• View of Shimada (<i>Shimada no zu</i>: 嶋田ノ図) from the chuban series Fifty-three Stations of the Tōkaidō Road (<i>Tōkaidō gojūsan tsugi no uchi</i>: 東海道五十三次之内)
  • The Cloth-fulling Jewel River in Settsu Province (<i>Settsu no kuni Tōi no Tamagawa</i> - 摂津国檮衣の玉川) from an 
untitled triptych series of the 'Six Jewel Rivers' (<i>Mu Tamagawa</i> - 六玉川)  
  • Onoe Tamizō II (二代目尾上多見蔵) as both Kajiwara Genta [梶原源太] and as a fisherman from the play <i>Hatsuharu no Kotobuki Iwau Kokonobake</i> 初春寿九化 - (A Dance of Nine Changes - 九之化之内)
  • Volume 1 of <i>Gaten Tsūkō</i> [画典通考]
  • Nakamura Fukusuke I (中村福助) as Danshichi Kurobei (團七九郎兵衛) from the series <i>Matches for Thirty-six Selected Poems </i>(<i>Mitate sanjūrokkusen</i> - 見立三十六句撰) - the inset at the upper left is by Miyagi Gengyo  
  • View of Futakawa (<i>Futakawa no zu</i>: 二川之図) from the chuban series Fifty-three Stations of the Tōkaidō Road (<i>Tōkaidō gojūsan tsugi no uchi</i>: 東海道五十三次之内)
  • <i>Shini-e</i> of two actor mourners grieving the loss of a Ichikawa Ebizō V (?)
  • Volume 3 of <i>Gaten Tsūkō</i> [画典通考]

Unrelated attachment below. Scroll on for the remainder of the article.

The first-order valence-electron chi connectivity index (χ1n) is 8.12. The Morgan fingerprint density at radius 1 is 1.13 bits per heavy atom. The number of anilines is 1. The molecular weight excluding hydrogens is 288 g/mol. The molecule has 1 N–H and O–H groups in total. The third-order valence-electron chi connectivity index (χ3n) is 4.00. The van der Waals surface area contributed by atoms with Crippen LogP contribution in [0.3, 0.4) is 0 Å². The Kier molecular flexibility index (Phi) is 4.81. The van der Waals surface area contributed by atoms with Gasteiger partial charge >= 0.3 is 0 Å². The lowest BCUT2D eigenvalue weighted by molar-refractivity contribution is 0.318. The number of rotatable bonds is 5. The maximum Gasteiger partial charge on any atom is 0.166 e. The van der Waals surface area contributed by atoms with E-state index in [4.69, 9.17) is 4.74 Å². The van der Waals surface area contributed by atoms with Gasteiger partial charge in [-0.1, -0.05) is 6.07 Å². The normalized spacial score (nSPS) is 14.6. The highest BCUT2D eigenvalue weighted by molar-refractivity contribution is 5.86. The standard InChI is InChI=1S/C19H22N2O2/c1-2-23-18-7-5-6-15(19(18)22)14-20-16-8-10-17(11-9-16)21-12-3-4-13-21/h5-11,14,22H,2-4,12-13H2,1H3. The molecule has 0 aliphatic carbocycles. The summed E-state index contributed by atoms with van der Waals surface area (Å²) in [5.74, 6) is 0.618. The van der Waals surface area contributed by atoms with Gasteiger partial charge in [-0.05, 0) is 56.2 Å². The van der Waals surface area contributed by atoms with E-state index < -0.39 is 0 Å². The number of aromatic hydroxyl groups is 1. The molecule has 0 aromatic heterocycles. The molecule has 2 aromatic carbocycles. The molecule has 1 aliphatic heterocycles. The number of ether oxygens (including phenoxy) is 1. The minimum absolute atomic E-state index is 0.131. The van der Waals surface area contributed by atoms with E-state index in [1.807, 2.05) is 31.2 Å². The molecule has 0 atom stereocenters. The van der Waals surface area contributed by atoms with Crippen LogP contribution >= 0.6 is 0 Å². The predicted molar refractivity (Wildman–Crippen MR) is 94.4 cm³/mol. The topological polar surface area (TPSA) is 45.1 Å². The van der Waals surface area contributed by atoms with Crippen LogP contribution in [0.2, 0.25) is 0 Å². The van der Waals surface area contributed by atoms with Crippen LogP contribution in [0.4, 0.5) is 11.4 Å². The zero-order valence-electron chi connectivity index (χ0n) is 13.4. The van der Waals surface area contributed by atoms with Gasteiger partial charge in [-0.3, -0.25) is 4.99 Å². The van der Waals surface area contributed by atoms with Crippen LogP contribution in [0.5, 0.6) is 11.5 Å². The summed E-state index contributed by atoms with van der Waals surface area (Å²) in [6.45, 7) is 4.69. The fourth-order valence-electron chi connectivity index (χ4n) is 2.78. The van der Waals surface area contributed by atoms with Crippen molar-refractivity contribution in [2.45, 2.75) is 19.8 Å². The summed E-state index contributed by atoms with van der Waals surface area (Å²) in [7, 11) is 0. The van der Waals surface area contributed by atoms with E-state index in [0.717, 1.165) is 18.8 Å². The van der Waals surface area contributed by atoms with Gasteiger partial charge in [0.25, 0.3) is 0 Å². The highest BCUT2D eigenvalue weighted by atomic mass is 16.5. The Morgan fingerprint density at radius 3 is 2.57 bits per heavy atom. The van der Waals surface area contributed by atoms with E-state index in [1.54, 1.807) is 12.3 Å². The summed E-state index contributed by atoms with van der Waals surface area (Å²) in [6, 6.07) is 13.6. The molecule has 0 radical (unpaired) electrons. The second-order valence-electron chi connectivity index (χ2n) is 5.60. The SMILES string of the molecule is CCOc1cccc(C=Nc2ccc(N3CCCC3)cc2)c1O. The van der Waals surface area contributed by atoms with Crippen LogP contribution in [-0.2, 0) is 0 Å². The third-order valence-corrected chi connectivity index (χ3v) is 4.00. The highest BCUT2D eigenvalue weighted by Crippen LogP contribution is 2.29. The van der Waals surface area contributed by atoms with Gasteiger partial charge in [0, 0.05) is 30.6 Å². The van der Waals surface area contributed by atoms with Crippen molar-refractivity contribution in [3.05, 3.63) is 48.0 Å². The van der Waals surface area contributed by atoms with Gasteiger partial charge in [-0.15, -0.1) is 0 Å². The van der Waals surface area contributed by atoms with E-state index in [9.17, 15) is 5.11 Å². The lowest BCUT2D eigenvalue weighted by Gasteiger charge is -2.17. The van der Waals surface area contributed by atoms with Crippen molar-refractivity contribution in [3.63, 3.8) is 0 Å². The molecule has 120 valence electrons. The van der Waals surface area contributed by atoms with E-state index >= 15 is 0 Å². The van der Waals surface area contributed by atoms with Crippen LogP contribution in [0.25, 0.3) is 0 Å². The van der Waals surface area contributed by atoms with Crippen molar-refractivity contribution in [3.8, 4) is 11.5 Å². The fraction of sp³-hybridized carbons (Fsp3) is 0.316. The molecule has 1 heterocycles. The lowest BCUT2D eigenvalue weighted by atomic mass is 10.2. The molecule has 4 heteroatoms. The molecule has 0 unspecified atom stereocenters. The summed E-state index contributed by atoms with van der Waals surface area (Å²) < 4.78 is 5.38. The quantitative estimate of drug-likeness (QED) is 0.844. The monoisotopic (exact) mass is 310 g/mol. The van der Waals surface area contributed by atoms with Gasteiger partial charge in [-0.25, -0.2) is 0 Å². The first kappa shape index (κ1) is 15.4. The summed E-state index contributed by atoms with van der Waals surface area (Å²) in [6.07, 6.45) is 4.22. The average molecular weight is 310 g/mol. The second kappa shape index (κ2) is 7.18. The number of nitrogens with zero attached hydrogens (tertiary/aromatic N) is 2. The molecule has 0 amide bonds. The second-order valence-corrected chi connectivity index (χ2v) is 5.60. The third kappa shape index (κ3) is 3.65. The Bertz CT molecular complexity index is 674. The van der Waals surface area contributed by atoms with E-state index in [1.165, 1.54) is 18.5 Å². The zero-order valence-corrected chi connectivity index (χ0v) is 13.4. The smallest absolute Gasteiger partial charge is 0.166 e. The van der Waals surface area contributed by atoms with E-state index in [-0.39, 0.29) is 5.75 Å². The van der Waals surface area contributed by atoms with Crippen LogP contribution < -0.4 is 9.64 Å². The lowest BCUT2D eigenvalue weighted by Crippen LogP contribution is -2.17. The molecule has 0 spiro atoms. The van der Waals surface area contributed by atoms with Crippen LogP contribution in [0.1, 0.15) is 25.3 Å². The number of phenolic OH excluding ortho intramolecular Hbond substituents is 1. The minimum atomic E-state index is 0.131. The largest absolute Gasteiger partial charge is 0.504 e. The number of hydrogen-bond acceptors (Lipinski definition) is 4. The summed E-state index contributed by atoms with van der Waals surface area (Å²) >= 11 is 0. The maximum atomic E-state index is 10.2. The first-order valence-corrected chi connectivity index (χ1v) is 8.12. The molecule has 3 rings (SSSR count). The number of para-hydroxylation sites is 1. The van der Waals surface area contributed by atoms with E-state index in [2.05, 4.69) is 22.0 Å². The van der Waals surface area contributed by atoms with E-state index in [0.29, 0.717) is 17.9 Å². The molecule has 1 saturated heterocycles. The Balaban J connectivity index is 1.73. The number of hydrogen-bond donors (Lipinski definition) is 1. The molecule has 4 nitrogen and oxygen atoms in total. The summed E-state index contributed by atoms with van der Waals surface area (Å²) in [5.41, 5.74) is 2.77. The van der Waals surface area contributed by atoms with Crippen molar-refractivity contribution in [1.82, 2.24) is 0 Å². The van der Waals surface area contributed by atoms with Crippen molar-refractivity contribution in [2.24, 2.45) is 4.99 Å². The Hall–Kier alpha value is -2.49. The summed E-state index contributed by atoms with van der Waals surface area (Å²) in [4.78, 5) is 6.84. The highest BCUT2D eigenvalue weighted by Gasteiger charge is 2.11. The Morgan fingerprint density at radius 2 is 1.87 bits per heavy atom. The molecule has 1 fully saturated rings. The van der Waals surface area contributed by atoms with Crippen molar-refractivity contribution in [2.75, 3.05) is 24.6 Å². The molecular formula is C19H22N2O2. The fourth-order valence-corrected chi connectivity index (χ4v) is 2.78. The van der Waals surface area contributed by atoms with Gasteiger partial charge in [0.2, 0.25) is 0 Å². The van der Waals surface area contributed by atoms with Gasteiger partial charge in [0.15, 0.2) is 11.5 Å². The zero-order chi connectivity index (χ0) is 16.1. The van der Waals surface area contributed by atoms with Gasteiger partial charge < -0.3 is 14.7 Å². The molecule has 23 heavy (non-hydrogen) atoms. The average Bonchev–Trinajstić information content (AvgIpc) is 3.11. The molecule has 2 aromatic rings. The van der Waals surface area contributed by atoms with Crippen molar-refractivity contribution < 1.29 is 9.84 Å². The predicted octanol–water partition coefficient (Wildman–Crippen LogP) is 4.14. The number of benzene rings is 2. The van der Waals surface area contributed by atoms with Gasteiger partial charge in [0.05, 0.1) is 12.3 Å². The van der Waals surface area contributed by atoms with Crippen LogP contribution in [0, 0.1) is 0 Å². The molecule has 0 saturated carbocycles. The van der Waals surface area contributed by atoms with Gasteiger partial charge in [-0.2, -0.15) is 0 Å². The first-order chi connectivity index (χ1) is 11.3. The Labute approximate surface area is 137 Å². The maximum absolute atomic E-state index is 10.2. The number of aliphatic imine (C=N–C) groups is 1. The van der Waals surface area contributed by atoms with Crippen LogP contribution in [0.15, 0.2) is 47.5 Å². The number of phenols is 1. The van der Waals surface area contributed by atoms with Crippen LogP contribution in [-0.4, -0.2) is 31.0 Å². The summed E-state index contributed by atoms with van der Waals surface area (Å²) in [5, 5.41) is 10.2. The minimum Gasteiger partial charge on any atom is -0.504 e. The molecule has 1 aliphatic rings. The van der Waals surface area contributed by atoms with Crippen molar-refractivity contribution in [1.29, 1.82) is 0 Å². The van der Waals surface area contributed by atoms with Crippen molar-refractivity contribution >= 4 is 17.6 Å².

• The Interesting Type (<i>Omoshiroki sō</i>),<br>
from the series <i>Ten Types in the Physiognomic Study of Women </i><br>
(Fujin sōgaku juttai - 婦人相学十躰 面白キ相)
  • 3:00 AM (<i>Gozen sanji</i> - 午前三時) from the series <i>Scenes of the twenty-four hours parodied</i> (<i>Mitate chūya nijūoji no uchi</i> - 見立昼夜廿四時之内)

Welcome to The Lyon Collection!

Ukiyo-e Prints in the Mike Lyon Collection

Mike Lyon (artist b. 1951) was fortunate to have grown up familiar with Japanese prints. In his youth Lyon’s parents and grandparents displayed examples that certainly inspired his own artistic development. He began acquiring Japanese color woodcuts early in his career as an artist. The types of prints that feature most prominently among the many hundreds in Lyon's collection reflect the artist’s deep appreciation of the human figure and the expressive facial portrait. The vast majority of Japanese prints in the Lyon collection represent views of actors yakusha-e) and beautiful women (bijin-ga), and in particular the close-up, bust-length portraits of the same (okubi-e).

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